Review: Nattakan direct bus from Bangkok to Siem Reap (and vice-versa)

If you’re looking for the most painless way to cross the Thailand-Cambodia border overland, the direct bus from Bangkok to Siem Reap is the way to go. There are currently only three truly direct buses (meaning you leave your luggage on the bus while you cross the border and catch the same bus on the other side). Not having to switch buses takes a major headache out of the journey. Nattakan, the first company to ply this route, is the least expensive option. It had been a while since I took this trip with them, so I bought a ticket and tried it out.

Here’s the 2019 report on the Nattakan direct bus from Bangkok to Siem Reap:

Nattakan direct bus stop

At a glance…

Because there are a few segments to this journey, I’ll break this post up into sections to make it easier to digest.

Buying tickets

The easiest way to get tickets for the Bangkok direct bus is to buy a ticket online, which allows you to reserve a seat in advance (pro tip, get as close to the front as possible, so you’ll be as far from the toilet as possible). This also allows you to book further in advance, which is a good idea during busy times like the December-January period which always sells out.

Northern Mo Chit 2 Chatuchak bus terminal Bangkok

The Bangkok Northern bus terminal in Bangkok, sometimes called Mo Chit 2 bus terminal, also known as Chatuchak bus terminal.

Tickets for Nattakan can also be purchased at the Northern bus terminal in Bangkok, sometimes called Mo Chit 2 bus terminal, sometimes called Chatuchak bus terminal. On the ground floor a booth labeled The Transport Co, Ltd. sells the Bangkok to Siem Reap tickets for less than you’ll pay online. However, because they are almost always sold out, you’ll need to go to the bus station at least a day or two in advance, making the trip a more expensive way to get a ticket than the online option unless you’re already in the area. A recent one-way taxi fare to the bus station was around 150 baht (about $4.25) from Sukhumvit, but can be double that during peak times.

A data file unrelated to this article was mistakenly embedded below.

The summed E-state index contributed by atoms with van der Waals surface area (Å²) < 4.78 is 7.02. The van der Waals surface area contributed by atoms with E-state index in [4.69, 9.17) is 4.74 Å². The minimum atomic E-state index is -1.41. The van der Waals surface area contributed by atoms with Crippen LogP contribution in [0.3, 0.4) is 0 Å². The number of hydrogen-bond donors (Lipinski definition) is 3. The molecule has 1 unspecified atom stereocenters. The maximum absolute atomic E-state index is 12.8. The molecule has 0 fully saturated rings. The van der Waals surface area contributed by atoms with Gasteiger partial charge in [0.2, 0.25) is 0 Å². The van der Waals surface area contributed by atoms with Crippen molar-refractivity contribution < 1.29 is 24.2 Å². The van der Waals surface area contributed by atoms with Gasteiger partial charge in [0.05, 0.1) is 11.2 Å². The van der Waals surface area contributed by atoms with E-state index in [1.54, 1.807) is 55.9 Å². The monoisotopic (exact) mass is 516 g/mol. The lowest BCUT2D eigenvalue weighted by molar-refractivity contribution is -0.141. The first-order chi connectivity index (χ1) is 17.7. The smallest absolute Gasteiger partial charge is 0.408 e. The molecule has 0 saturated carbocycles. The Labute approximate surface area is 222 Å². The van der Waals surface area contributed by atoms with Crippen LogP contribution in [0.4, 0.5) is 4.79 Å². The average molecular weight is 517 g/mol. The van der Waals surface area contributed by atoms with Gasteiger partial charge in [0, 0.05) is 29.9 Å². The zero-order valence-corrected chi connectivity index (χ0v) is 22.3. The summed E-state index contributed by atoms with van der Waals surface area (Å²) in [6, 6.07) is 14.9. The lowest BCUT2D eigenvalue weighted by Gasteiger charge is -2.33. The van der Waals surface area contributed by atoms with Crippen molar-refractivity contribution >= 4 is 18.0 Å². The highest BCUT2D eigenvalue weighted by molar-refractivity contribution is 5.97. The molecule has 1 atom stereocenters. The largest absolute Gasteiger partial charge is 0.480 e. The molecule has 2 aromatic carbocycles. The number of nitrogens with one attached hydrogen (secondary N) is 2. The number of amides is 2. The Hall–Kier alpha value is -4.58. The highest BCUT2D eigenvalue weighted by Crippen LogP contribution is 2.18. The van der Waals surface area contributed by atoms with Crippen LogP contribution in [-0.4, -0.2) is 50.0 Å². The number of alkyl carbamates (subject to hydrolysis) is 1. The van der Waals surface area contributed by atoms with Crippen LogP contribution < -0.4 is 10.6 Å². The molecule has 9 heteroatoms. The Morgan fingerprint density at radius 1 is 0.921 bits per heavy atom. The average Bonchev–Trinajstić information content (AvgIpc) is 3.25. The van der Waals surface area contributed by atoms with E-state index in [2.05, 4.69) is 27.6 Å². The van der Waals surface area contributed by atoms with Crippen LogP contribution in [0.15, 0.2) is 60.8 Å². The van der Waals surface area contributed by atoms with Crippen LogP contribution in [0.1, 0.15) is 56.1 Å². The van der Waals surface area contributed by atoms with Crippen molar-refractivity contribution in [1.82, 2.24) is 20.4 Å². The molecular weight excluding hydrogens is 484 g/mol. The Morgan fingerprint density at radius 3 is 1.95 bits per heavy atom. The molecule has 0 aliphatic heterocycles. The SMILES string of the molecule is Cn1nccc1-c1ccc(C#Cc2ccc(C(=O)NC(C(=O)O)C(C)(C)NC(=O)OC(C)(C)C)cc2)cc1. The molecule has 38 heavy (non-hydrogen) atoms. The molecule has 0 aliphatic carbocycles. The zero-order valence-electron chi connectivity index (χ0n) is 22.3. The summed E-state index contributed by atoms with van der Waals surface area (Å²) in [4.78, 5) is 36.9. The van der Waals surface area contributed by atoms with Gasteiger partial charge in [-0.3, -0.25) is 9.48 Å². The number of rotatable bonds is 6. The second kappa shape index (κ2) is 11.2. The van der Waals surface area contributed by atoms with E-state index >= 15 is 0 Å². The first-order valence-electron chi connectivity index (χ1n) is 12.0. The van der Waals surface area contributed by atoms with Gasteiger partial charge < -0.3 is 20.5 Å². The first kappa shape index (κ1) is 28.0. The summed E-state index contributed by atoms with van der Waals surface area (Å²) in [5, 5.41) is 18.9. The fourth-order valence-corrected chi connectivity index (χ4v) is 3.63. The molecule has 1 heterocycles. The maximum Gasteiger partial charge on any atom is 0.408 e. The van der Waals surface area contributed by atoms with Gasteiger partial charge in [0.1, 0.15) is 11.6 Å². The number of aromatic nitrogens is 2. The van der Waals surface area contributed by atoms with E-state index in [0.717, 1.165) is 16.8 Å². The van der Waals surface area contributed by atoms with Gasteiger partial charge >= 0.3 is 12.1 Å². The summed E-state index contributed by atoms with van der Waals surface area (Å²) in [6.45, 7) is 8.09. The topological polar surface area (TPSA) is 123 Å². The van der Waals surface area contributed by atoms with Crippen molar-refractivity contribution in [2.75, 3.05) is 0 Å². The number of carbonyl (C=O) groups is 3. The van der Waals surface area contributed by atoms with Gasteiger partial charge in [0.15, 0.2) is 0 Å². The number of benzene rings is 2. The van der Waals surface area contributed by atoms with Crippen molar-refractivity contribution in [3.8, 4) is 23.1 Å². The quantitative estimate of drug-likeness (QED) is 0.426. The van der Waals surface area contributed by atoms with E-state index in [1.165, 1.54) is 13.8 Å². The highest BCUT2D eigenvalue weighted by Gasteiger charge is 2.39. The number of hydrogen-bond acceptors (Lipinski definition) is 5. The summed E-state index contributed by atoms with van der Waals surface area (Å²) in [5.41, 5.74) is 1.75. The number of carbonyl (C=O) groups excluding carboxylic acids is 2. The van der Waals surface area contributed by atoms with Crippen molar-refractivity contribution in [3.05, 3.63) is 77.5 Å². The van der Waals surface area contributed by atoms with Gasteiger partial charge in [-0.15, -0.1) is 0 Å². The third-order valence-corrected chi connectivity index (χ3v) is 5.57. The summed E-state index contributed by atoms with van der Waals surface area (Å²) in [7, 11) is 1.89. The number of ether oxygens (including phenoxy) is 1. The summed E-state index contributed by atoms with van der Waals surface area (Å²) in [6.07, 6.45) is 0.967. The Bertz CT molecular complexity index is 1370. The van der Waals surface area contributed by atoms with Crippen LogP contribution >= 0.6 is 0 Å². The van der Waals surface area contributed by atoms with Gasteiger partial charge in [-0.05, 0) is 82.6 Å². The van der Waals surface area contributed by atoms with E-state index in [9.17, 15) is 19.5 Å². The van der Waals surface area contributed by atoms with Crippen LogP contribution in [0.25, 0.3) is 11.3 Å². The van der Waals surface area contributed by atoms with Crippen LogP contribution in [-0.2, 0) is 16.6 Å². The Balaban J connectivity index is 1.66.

Nattakan direct bus Bangkok to Siem Reap

Loading up in Bangkok before setting off towards Cambodia.

Nattakan bus schedule

There is only one bus per day, at 9 a.m.

The Nattakan bus

The Nattakan buses are old but comfortable 38-seaters with an onboard toilet. A charming sign asks that you not defecate in the toilet, and for those who are not seasoned bus riders, I suggest avoiding it altogether if at all possible. And on that note, the toilet often reeks of urine and the smell is not contained to the bathroom, so try and avoid the rows directly in front and behind it (ie. rows 8 to 10 are to be avoided).

Seats on the bus are comfortable and have a generous recline.

Nattakan direct bus interior

The interior of the Nattakan direct bus.

The journey from Bangkok to Siem Reap

On a recent trip we arrived at the station about 20 minutes early (give yourself extra time to get there as Bangkok traffic can be unpredictable). We ended up leaving 10 minutes late and there was some confusion about seats, but luckily we had booked ours in advance.

One on the bus, a clipboard will be passed around and everyone is asked to fill out their name, age, nationality, and passport details. Don’t worry, this is standard.

We were at the border in about 4.5 hours, but this part of the trip can take longer.

Despite there being a sign in the bus station not not trust anyone selling visas, and another one when we bought our ticket online saying that no Nattakan staff members should try and sell us visas, our first stop of the trip was in Aranyaprathet where one of the Nattakan staff tried to sell us overpriced visas for 1400 baht ($45). Know that this is just a way for them to make extra money, and you should ignore them. There was a toilet at the station in Aranyaprathet, and then we got back on the bus to head to the border, which was about 20 minutes away.